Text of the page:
Anti inflammatory MEDs: Definition, Classification, How it works, and The risk of complications – Before discussing about the anti inflammatory drugs, we need to know in advance, what is inflammatory.
What is inflammatory.
Inflammation can be interpreted as inflammatory and divided into two, namely the non-immunological inflammation that does not involve the immune system, for example, physical injuries and wounds. The second is immunological inflammation involving the immune system and an antigen-antibody reaction.
How does non-immunological inflammation occurs? If the body detects inflammatory mediators (e.g. injuries), then the cells in that place will be more easily penetrated and followed by discharge of liquid in the place of inflammation, and swelling occur. The peripheral blood vessels are widening and the flow of blood will be increasingly driven. The red and white blood cells migrate to the defense of the body.
Anti inflammatory MEDs: Nonsteroidal anti-inflammatory drugs
Nonsteroidal anti-inflammatory drugs (NSAIDs) are a group of drugs used to relieve pain and reduce inflammation, which is characterized by redness of the skin, it feels warm, and swollen. In addition, this remedy can also be used to lower fevers. NSAIDs is often consumed to cope with headaches, menstrual pain, flu, arthritis, joint injuries, or sprains.
NSAIDs work by inhibiting the cyclooxygenase (COX 1 and 2) enzyme to stop the stimulation of hormone prostalglandin, because the hormone that triggers inflammation and amplifies electrical impulses that are sent from the nerves to the brain which increases the pain. By using these drugs, inflammation, pain, or fever that is occuring can be reduced.
Classification of nonsteroidal anti-inflammatory drugs
NSAIDs can be classified based on their chemical structure or mechanism of action. Older NSAIDs are known long before their mechanism of action was described and for this reason it is classified by the chemical structure or origin. New substances are more frequently classified based on their mechanism of action.
- Propionic acid derivatives
- Acetic acid derivatives
- Enolic acid derivatives (Oxicam)
- Antranilic acid derivatives (Fenamat)
- COX-2 selective inhibitors (COBB or Coxibs)
How NSAIDs work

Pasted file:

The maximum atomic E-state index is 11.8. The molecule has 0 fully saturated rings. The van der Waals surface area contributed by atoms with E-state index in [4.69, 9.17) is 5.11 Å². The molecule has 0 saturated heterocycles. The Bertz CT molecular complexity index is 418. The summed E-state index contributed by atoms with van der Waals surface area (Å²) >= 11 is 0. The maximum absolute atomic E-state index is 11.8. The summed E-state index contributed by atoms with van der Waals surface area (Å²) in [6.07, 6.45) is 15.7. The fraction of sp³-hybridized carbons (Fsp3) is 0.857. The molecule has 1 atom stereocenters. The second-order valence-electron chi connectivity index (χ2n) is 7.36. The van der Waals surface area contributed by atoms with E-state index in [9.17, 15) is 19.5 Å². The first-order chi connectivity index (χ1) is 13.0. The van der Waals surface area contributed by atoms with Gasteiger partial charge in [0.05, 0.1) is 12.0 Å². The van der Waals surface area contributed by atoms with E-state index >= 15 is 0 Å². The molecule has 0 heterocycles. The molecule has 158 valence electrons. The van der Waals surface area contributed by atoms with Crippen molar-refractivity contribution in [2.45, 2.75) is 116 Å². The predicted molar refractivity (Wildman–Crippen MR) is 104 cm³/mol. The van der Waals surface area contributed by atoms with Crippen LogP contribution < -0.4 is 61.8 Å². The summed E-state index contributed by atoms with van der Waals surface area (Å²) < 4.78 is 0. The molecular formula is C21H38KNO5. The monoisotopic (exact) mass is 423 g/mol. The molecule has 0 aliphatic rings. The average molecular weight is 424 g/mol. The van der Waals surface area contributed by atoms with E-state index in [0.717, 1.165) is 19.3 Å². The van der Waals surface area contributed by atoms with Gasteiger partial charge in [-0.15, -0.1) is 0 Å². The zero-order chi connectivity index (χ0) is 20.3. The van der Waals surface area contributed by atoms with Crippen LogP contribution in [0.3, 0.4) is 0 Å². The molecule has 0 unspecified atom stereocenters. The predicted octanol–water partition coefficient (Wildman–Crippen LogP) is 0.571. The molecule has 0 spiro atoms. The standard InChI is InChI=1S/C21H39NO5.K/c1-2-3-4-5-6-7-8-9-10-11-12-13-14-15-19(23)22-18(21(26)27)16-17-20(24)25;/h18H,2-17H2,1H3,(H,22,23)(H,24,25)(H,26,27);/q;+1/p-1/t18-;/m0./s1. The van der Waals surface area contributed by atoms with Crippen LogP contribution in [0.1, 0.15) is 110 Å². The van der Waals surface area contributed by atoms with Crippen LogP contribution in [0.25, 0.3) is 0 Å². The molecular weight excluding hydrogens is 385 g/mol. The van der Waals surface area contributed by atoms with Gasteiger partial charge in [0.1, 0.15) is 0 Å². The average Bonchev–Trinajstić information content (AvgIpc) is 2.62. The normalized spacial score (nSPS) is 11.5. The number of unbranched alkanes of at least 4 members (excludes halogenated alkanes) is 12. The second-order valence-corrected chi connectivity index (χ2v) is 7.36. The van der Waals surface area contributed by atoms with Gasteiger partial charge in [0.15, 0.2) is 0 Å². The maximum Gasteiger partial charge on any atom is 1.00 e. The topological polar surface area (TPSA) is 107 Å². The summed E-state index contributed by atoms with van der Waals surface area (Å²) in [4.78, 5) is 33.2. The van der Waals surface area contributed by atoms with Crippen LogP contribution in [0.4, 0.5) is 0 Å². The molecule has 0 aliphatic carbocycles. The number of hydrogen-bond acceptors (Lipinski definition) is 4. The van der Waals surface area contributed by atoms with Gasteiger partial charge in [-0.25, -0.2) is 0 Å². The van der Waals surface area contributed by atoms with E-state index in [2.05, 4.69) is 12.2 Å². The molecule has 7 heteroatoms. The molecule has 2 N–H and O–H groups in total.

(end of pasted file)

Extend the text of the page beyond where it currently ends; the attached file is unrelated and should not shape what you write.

Normally, your body produces chemicals called prostaglandins to heal damaged tissue, protects Your stomach lining from acids and supports the blood clotting platelets. Prostaglandins are produced by an enzyme called cyclooxygenase (COX), which consists of two types: COX I and COX II. Both COX enzymes are responsible for increasing inflammation and fever while only COX I which produces prostaglandins that protect the lining of the stomach and supporting platelets.
NSAIDS work by blocking the COX I and COX II. Because prostaglandins that protect the lining of the stomach and increase blood clotting decreases, NSAIDS can potentially cause stomach ulcers and bleeding. It is recommended to take NSAIDS with food to avoid stomach irritation. COX II inhibitor similar to NSAIDS. They work by blocking the COX II to relieve pain and inflammation. These drugs include celecoxib and rofecoxib.
The risk of complications.
To reduce the risk of side effects or avoiding complications, before giving the NSAIDS, doctors should pay attention to a number of risk factors of the patients, including the presence or absence of a history of gastric disease in patients. In addition, factors of old age.
NSAIDS can also increase the risk of heart and blood vessel complications, especially in patients who have disorders of the heart and blood vessels. The presence or absence of hematological disorders should also be considered.
NSAIDS are commonly used for patients with autoimmune or chronic diseases such as cancer. We have to see the patient. What are the basic diseases that make patients feel pain. For example, due to rheumatoid arthritis (inflammation, soreness, stiffness, and swelling in the joints due to autoimmune disease), inevitably we give NSAIDS. However, risk factors and how long do we have to consider.
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